On Tuesday and Wednesday, Kolkata had city-wide bonds, or strikes, which basically shut down the city's transportation systems. No buses, no auto-rickshaws, no taxis. And rumors of violent demonstrations between rival political parties. All things considered, Beth advised us to stay close to home on these two days. Sounds boring...and okay...maybe it was a little boring, but the way I see it, there are a few crucial ingredients to making a lock-down at home a success. One, crayons and a coloring book. Two, good music. Three, a roommate like mine.
Consider this post a tribute to my roommate, Sheila Nicole Yoder. Without her, my time in Kolkata would be much lonelier, and I would be stuck processing the theology of pain (among other things) with the bedroom wall.
Sheila and I did many fun things on Tuesday and Wednesday. (Oh boy, this is starting to sound like a grade school report.) We played hopscotch, and we chased boys, and we fell down and scraped our knees, and we also colored. Acutally, I'm lying about all those things except the last. We really did color. See picture below.
JBU buddies Nicole, Robbie, and Sarah sent me a coloring book and crayons a few weeks ago. Turns out I really like coloring. After completing a few masterpieces which I will soon be sending to friends in the States, I wanted to keep going. Then, Sheila and I had the great idea to color a picture for each person on our team. (Um, we had a lot of time on our hands.) This morning, when we ventured out of the house for the first time in over 50 hours, we presented our handiwork to the team. As you can see, the response was overwhelming. We are thinking about launching our own website, and yes, we will be shipping to the continental 48.There was only one tense point in the entire duration of our holiday at home. That would be the point when Sheila beat me at Speed Scrabble for the fifth time in a row. I was an English major for crying out loud! These losses hurt my pride. Those who know me well (aka my family and a few close pals) know that I can respond rather vehemently to losing. Once, at a coffeeshop, I burst into tears when I lost a round of Scumbags and Warlords. I was 18. But, ahem, I'm doing much better now. Sheila and I, like all good conflict resolvers, worked things out and moved onto the next thing. In this case, a little Johnny Cash on the iPod was enough to mend the broken bridges.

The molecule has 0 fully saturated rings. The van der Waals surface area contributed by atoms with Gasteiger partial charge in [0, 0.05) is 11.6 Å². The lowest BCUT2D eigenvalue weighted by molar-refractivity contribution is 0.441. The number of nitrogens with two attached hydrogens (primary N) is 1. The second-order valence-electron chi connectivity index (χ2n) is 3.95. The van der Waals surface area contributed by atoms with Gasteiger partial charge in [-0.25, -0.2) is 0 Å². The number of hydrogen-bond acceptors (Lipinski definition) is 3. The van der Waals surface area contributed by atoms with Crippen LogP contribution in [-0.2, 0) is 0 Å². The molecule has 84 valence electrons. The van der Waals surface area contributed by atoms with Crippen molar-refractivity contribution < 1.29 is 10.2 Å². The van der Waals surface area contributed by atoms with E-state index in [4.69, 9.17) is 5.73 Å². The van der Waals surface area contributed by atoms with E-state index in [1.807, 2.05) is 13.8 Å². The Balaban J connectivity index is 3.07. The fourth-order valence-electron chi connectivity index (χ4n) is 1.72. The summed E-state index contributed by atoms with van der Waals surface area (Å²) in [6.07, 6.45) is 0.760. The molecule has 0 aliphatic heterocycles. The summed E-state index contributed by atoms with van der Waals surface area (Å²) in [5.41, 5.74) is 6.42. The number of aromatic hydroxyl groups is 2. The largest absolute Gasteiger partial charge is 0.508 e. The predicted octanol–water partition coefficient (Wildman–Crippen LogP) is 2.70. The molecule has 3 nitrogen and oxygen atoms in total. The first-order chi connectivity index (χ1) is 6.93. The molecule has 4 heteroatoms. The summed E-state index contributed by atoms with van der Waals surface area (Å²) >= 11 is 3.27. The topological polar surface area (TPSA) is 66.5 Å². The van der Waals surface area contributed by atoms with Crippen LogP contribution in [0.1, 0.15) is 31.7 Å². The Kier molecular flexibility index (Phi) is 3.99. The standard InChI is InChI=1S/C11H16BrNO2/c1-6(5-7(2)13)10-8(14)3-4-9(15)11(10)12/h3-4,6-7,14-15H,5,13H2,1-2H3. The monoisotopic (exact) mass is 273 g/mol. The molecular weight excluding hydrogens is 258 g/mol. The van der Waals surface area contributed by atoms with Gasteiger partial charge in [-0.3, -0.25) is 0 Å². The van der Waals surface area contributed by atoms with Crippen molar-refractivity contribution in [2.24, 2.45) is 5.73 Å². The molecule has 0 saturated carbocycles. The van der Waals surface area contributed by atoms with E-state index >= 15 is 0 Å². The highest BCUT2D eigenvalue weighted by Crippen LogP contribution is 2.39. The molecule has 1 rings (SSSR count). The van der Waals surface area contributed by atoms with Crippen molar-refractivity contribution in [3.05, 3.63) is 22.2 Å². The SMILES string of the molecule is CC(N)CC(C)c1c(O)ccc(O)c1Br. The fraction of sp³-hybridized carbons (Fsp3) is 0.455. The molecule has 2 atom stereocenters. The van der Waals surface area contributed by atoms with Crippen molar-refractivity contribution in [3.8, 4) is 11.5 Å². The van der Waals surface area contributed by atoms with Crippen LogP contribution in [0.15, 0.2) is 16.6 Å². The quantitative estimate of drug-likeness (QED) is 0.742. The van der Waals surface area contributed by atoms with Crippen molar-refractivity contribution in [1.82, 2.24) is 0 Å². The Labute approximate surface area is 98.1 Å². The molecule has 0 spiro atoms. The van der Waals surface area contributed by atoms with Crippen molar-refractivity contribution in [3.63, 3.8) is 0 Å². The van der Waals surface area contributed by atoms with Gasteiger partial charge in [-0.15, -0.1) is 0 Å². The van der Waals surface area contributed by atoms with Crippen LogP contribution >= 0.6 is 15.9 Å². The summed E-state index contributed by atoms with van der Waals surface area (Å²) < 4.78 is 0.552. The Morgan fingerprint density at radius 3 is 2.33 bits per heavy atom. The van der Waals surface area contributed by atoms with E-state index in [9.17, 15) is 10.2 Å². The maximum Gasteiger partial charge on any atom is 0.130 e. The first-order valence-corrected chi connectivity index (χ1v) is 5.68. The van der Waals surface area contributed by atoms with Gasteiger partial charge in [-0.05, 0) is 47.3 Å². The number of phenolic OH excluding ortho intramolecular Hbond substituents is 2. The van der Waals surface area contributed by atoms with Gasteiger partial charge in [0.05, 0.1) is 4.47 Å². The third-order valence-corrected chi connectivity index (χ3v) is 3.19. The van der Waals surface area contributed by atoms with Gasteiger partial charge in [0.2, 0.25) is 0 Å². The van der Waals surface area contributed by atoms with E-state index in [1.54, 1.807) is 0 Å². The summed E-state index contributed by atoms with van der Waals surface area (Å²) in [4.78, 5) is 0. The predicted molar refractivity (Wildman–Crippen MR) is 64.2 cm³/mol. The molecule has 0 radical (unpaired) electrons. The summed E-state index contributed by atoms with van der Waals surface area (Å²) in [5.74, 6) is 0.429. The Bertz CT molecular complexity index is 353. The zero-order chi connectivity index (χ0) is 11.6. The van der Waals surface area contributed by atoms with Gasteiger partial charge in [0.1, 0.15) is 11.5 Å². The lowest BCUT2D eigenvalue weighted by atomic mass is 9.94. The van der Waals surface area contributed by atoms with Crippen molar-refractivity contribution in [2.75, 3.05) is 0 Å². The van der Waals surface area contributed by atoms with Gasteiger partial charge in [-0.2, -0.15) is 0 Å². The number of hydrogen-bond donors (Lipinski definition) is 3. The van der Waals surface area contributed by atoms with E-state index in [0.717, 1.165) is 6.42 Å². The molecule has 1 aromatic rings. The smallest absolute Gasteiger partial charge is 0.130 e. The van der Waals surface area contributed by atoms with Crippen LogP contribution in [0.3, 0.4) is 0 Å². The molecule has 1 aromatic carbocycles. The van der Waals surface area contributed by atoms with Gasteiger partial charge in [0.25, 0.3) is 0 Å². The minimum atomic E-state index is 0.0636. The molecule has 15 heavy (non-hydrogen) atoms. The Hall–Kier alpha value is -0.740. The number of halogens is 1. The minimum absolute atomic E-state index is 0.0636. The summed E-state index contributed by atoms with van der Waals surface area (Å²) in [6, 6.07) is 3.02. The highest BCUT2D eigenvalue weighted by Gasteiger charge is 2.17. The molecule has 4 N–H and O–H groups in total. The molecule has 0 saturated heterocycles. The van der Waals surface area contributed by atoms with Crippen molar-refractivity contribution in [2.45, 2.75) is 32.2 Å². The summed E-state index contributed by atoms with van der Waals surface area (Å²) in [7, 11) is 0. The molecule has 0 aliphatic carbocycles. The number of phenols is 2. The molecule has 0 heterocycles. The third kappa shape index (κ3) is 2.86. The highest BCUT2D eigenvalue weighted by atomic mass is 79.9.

In one final accolade of my roomie, I would like to praise her hair-braiding abilities. French braiding is a girl skill that has somehow managed to evade me these 23 years. I just can't do it. But Sheila, she can plait one fine French braid. With her skillz, we were able to enjoy the days off with matching hairdos ...oh yes...I know, the excitement is almost too much. Almost.I don't know, what do you guys think? Maybe we could open up a hair salon on the side of our art venture. I mean, neither of us quite know what we'll be doing after December. We're open for suggestions...